Military leaders keep breaking with Trump on climate

Source: Scott Waldman, E&E News reporter • Posted: Friday, April 19, 2019

Military leaders have repeatedly told lawmakers they are planning for the climate risks that the White House hopes to downplay.

The U.S. military believes that drought, wildfires, recurrent floods, desertification and thawing permafrost will threaten dozens of bases around the country, a top Defense Department official recently wrote to lawmakers.

What’s more, in congressional hearings over the last few weeks, military leaders have warned about specific risks posed to the country by a warming planet. Those include Russian movement of weapons into a warming Arctic and severe droughts driving conflicts in the Middle East.

It’s a powerful rejoinder to the band of climate skeptics that the National Security Council has recruited to sow doubt in the field of research that links climate change to national security threats (Climatewire, April 12).

And observers said it’s significant that the counterpoint to the White House “adversarial” review of climate science is not being driven by environmental groups or Trump administration critics — but by military brass looking to keep installations and the American population safe from risk.

“What you’re seeing is a very, very consistent message both by senior civilians and rear admirals and generals,” said retired Navy Rear Adm. David Titley, director of the Center for Solutions to Weather and Climate Risk at Pennsylvania State University and founder of the Navy’s Task Force Climate Change.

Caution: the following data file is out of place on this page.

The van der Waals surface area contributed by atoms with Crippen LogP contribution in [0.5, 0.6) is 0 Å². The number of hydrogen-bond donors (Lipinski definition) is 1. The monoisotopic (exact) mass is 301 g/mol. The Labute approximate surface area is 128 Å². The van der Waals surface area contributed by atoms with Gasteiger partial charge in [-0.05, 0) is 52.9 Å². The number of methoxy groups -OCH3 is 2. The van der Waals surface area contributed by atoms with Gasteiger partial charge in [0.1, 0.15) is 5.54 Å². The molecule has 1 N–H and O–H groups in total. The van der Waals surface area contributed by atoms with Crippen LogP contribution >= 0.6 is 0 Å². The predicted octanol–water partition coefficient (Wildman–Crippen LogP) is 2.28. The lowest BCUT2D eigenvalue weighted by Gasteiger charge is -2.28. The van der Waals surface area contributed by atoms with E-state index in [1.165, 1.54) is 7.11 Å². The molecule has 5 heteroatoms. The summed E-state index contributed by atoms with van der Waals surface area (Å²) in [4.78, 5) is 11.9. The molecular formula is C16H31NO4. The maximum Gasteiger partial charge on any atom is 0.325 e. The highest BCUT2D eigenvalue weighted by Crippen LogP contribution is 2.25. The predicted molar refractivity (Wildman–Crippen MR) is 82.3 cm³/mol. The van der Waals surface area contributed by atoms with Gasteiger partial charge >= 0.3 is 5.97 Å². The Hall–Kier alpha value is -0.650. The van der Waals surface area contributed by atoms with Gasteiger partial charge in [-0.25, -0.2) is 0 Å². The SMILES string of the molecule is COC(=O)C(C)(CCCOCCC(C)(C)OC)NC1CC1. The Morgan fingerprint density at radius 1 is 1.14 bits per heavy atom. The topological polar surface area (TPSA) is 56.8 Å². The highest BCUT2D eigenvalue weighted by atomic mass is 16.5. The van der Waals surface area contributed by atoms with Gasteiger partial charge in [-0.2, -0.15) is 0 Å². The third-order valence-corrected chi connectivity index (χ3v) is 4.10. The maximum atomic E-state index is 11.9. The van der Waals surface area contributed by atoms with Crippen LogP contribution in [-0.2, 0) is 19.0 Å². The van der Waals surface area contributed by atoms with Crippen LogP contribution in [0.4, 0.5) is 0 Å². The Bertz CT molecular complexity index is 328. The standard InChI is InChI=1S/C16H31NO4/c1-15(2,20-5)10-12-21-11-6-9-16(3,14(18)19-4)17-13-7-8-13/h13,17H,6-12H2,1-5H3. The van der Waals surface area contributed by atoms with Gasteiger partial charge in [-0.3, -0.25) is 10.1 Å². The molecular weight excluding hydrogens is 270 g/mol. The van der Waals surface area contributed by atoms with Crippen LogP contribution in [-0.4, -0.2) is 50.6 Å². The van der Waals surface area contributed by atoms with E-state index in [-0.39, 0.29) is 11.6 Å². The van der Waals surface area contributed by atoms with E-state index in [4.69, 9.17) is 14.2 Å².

That military leaders are speaking up now about climate risks is no accident. Sen. Elizabeth Warren (D-Mass.), who is running for the 2020 Democratic presidential nomination, and other Democrats have pushed military officials to establish a significant record of testimony that shows how they are worried about climate change and what they are doing about it.

Just this week, Warren sent an eight-page letter to Chairman of the Joint Chiefs of Staff Gen. Joseph Dunford seeking answers on the ways in which the military is addressing climate change. Warren, who asked for an unclassified response by May 13, said the recent testimony highlights the importance of ensuring the military is preparing for climate risks.

“Each of these military leaders has acknowledged the threat of climate change to our military’s infrastructure and operations, and that adapting to climate change is a factor in military readiness,” Warren wrote. “None has denied the threat of climate change. This uniformity of opinion among military leaders underscores my concern about the need to act vigorously and expeditiously to mitigate this threat.”

Top officials from the Army, Air Force and Navy have all weighed in on climate change in recent weeks.

At a Senate Armed Services Committee hearing earlier this month, for example, Navy Secretary Richard Spencer told lawmakers that the Navy is planning for a future where climate change poses an increasing national security threat.

“You would agree that climate change is a national security issue, correct?” Sen. Richard Blumenthal (D-Conn.) asked Spencer.

“Rising waters are a threat to me at all times, yes, sir,” Spencer replied.

“And the prospect of famine, of flooding, drought, wildfires, the disruption that climate change causes around the world is a national security threat, correct?” Blumenthal asked.

“I would agree with you, sir,” Spencer said.

“Do you believe that opinion is shared throughout the Department of Defense among your fellow service secretaries?” Blumenthal asked.